Two years after Obama has been elected president, another political change has come to the United States in this year’s midterm elections. Politically most significant will be the changed balance of power in the House of Representatives, which has now a majority for the Republican party (winning 240 of the seats, compared to 186 going to the Democrats, and 9 undeclared at the time of writing). Unlike the seats in the US Senate (with still a small majority for the Democrats), the share of seats in the Congress reflects roughly a quite equal population. The congressional districts, which are the decisive constituencies for the House of Representatives, are thus reflecting a general image of the political mood in the US (while the Senate is composed of two Senators for each State, regardless of the population).
Therefore it makes sense to create a different map of the election results for the House of Representatives in order to show a population-centric view of this year’s midterm. The following map uses a gridded population projection and maps the election results onto it, so that it shows the proportional population share of the results in its true dimension: Each person on the following map has the same space, so it reflects the number of people represented by each member of congress. To see where changes took place, different shadings of red/blue have been used in addition. The map uses the same colour key as the election maps on the Guardian website – their map allows you to identify any of the States and gives further details on the results for each electoral district.
This is how the results from the election to the House of Representatives in the 2010 Midterm elections of the United States look like on a population projection (a geographical view with a conventional map is included as an inset to allow comparison with the more commonly used maps):
The base for this transformation is an equally distributed population grid showing the population distribution within the United States. To find out more about this projection, have a look at this animation shown earlier this year at the AAG conference in Washington DC: From land area to people – how a gridded cartogram evolves from a conventional map. There are also plenty of other posts on this website dealing with the issue of gridded cartograms.
To make the underlying grid visible, I have also created a second version of the above shown map that includes the grid on top of the map – this helps to identify the areas that are distorted most, although the constituency boundaries of the congressional districts already indicate this in a similar way. However, these districts are not the base for the map transformation (like most other cartograms actually are created), so that the following map gives the complete picture of the election cartogram for the House of Representatives:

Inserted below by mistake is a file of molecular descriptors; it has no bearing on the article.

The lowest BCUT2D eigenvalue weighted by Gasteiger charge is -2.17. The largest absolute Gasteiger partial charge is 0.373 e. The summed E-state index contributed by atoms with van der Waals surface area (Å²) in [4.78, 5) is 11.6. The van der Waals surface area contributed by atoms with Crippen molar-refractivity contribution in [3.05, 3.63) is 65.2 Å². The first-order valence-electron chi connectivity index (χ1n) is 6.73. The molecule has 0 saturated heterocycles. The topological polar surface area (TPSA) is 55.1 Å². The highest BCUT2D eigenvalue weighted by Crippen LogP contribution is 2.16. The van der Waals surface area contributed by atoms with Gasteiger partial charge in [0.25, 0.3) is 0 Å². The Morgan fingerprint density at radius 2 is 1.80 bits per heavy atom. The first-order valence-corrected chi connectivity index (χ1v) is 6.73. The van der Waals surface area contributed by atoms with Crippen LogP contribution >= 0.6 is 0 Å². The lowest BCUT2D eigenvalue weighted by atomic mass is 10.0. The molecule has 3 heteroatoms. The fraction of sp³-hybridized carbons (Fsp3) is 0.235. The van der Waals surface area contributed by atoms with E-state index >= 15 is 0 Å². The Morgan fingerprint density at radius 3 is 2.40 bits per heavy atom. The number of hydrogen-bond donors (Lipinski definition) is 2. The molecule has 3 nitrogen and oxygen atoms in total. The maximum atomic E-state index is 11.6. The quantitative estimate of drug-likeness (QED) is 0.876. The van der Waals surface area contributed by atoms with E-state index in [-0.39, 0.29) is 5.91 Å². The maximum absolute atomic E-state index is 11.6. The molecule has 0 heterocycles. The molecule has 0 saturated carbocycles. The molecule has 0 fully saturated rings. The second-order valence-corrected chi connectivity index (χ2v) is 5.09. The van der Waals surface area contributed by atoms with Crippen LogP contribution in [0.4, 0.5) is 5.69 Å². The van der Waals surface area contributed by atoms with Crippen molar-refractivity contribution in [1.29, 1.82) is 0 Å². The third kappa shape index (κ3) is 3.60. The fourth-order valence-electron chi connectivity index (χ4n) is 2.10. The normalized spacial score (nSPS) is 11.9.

At a first glance, these maps are very similar to the election cartograms of Michael Gastner – apparently, both maps incorporate the Gastner/Newman density equalising algorithm to create the final map. The differences become apparent when looking at the maps in more detail: Gastner’s map use the congressional districts as a basemap, which are all transformed to create an equal area (as each district reflects one seat in the congress). In contrast, the maps shown here use an equally-distributed grid for the distribution, with each grid cell containing the number of people living in there, so that the geographical reference in preserved in the grid (and the transformation refers closer to the real population distribution). This can be seen most significantly when looking at Alaska: In the real population distribution the dominance of the people living in the southern parts of the state, whereas Gastner’s maps preserve the original shape of Alaska instead. In the contiguous states, many more of these differences can be spotted when looking at the differing shapes in more detail.
The distorted shapes (such as that of Alaska) may be seen as a disadvantage – one needs to get used to this projection in order to better understand the maps. Therefore preserving the geographical reference has the advantage of being independent from any administrative boundaries (such as those of the congressional districts): The shape of these maps always stays the same, no matter how administrative boundaries are set. Differently sized map units are no longer important, as the grid is the decisive element of these maps.